– “Hairstyle” and “hair texture” are now explicitly named as protected categories under discrimination, harrassment, and equal opportunity employment.

– There is a new section explaining the ban on firearms at the workplace.

Also known as, “Please don’t make me read 50 pages to figure out what changed!”

I pointed out that this might be semi-transparent, as it depends on how it’s done, and if it accurately portrays important changes and downplays unimportant changes. Of course, what is important can be different for different departments, teams and people at an organization, so this can be a bit trickly.

Similarly semi-transparent is highlight what changed – this method calls out exactly what changed, like a version history or file diff. If there are very few changes, this can illuminate what changed better than a description of the changes. However, if there are a lot of changes, a summary might be better.

What would the most useful form of transparency be? Well, it depends on the recipient as well. I would prefer a mixture of the three, if there are a lot of changes; if there are a few significant changes, highlighting would suffice; and if there are many repetitive changes, an announcement is fine – e.g. “all instances of dog have been changed to pet”.

I’m sure we all have stories of how too much transparency caused issues – not being able to find a document or conversation because all docs and conversations are public.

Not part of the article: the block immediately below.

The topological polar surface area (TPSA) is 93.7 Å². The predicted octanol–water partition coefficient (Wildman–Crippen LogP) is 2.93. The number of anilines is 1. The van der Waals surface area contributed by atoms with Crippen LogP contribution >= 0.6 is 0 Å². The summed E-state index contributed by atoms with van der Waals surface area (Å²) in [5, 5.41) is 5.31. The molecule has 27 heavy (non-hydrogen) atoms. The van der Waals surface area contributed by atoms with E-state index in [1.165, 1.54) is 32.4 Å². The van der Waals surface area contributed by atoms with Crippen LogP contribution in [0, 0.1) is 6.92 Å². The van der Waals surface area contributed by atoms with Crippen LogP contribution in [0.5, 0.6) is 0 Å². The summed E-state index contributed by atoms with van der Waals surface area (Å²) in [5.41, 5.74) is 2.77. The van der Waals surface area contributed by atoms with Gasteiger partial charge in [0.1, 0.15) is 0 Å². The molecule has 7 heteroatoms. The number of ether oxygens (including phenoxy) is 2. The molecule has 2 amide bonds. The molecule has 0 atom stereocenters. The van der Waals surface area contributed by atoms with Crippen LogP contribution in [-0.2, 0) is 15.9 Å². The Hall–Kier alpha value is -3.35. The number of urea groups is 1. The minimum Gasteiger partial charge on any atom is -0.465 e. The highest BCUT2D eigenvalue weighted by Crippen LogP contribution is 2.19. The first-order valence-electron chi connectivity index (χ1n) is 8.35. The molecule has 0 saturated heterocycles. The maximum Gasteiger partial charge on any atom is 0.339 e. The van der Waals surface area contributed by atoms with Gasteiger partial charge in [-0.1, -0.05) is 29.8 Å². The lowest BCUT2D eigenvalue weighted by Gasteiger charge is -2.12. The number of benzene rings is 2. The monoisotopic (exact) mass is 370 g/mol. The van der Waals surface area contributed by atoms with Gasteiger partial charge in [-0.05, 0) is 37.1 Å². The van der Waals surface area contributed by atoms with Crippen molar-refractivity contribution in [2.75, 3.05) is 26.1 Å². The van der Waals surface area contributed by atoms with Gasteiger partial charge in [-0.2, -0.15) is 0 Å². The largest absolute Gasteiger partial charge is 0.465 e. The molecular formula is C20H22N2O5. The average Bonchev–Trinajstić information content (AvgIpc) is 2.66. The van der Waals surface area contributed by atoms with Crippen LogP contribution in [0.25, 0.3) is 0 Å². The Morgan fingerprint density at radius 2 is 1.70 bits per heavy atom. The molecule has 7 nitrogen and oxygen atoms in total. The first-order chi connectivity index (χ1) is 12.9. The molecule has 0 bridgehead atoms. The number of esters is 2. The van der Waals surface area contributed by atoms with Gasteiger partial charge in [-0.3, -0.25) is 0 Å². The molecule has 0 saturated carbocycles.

* I have an old copy of Head First HTML 5 Programming I use for painting on book pages

It’s the Little Things

More than once, I have said that one of my KPIs for my performance reviews should be “hours of meetings my manager [or coworker] no longer needs to go to.” Usually when I come onboard, I am helping ease a tough workload, and it makes me happy to be able to help.

There are many small ways I try to make the lives of my coworkers easier. Many of these items save more time for my coworker, than they take for me to do. And I believe they are good practice overall.

Send a Link

If I could wave a magic wand and have ONE of these items always happen, it would be this one: SEND A LINK.

So often, I get an email or chat message that refers to an existing document or presentation. If the message does not contain a link to the presentation…in the best case scenario, I type a key phrase into my address bar and my browser’s smart search finds it. In a slightly worse scenario, I cannot locate it easily and have to go digital spelunking.

In the worst case scenario, I have no idea which document or presentation is being referred to, and I have to either figure it out, or ask for a link.

If the message contains a link, I can click it and be there. This saves a lot of time because usually when you’re messaging about something, you are looking at it or recently have looked at it. The link is readily at hand, in your paste buffer, or in your clipboard history (if you’re on a system without a built-in clipboard history, find an app to get one, they’re super handy!).

Give Appropriate Context

Giving a link is a subset of giving appropriate context. This can be difficult to get right; however, there are some bits of context that are usually appropriate. In fact, the previous point – “Send a Link” – is about giving context!